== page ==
A Crossdressing Sitcom called Work It

Last week, the TV network ABC aired the pilot of a new crossdressing sitcom called Work It. The sitcom was heavily criticized by LGBT groups long before that for how it apparently portrayed transgender people.
Well, I watched the show and, although it wasn’t exactly good, it wasn’t that bad either. Perhaps my expectations were so low that I was inevitably going to react that way.

The Plot

Two stereotypical straight guys are unemployed and having a hard time finding work and making ends meet. So one of them concludes that he’d find a job if he was a woman, dresses up and promptly finds a job. Trying to keep this a secret (even from his partner) he soon tells his best buddy who ends up doing the same thing. The comedy, as was to be predicted, relies entirely on the classic male/female clichés we all have coming out of our ears.

My Review

Given the plot above, you can imagine I was not expecting anything funny at all. But surprisingly there are one or two pretty funny moments if you can get through all the predictable jokes. I was very disappointed by the costumes though. The crossdressers didn’t even look remotely convincing and nobody would ever believe they were anything but men in drag. That really spoiled all the scenes where they were dressed up and hanging out with the girls – which was what most of the show is about. Perhaps that will improve if the show progresses but for now it’s quite a deal breaker.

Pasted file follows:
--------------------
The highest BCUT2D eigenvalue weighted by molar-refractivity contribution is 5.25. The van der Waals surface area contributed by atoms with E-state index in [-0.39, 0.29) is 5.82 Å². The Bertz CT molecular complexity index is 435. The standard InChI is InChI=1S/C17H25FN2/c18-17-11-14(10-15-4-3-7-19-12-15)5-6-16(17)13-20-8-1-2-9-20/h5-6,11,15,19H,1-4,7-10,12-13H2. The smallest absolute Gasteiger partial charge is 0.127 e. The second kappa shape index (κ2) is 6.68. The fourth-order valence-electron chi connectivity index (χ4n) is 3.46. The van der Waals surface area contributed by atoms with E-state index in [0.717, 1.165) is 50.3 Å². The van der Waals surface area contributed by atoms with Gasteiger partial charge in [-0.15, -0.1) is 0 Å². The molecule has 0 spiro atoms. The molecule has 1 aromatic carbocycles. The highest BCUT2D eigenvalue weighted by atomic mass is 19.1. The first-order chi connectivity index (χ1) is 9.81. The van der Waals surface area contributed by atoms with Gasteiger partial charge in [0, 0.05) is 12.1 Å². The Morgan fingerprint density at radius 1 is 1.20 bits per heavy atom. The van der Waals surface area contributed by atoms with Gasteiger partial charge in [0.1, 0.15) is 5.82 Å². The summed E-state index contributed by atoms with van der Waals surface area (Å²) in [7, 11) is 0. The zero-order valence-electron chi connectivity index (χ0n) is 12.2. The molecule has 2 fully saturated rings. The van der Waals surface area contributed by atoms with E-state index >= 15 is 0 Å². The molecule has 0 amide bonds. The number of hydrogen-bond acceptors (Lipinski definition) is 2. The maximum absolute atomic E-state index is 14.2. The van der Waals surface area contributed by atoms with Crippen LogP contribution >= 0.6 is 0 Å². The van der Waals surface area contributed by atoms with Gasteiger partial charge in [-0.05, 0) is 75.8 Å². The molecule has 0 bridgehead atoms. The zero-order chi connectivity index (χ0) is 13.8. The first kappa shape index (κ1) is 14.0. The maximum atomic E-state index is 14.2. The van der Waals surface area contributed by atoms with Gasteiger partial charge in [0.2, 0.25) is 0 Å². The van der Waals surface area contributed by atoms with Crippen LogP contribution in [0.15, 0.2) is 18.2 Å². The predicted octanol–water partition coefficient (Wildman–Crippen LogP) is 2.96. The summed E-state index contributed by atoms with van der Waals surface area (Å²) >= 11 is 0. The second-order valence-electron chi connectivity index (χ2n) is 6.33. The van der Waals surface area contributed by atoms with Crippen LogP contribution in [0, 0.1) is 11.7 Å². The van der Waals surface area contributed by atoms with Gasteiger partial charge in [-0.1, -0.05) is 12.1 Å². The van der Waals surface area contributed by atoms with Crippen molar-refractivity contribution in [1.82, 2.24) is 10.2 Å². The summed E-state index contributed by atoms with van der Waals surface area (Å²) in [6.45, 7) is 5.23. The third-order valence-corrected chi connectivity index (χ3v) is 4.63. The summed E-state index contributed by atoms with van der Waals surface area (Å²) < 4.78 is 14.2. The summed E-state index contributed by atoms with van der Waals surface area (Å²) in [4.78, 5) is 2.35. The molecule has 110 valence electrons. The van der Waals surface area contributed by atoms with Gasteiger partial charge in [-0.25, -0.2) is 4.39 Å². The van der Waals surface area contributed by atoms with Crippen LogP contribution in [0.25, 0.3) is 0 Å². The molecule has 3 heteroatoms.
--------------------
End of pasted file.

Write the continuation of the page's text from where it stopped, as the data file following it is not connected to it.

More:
The bottom line is, the pilot wasn’t very good at all, but it was about crossdressing and that alone makes it somewhat interesting. If they do continue the show, then I’m hopeful they’ll improve and perhaps turn it into a good show. For now, my verdict is:
Watching the pilot of Work It will not quite be the most humungous waste of time in your life and you might even laugh once or twice.

Transgender Controversy

The LGBT community has protested vehemently against the airing of this show saying that it fails to portray transgender people in a positive light and reinforces stereotypes. Well, I don’t share this criticism. Firstly, the show isn’t about transgender people and they’re not even mentioned once. It’s about straight average guys who are kind of forced to crossdress and fake a female identity. Now the average person watching the show might not know the difference between a straight crossdresser and a transgender person but that is not the producers’ responsibility to set straight. It’s a sitcom and not a documentary.

Also, I don’t see why TV producers should have to show transgender people in a positive light. They’re not advertisers or activists for transgender issues and as long as they don’t portray them in a negative way (which they haven’t), then there’s nothing to complain about.

In general, I find this kind of attempt to control the media and the entertainment industry by silencing anything that might be interpreted as offensive quite disturbing. There’s been quite a lot of this in recent years. Imagine a world in which broadcasts are only made if everybody approves.

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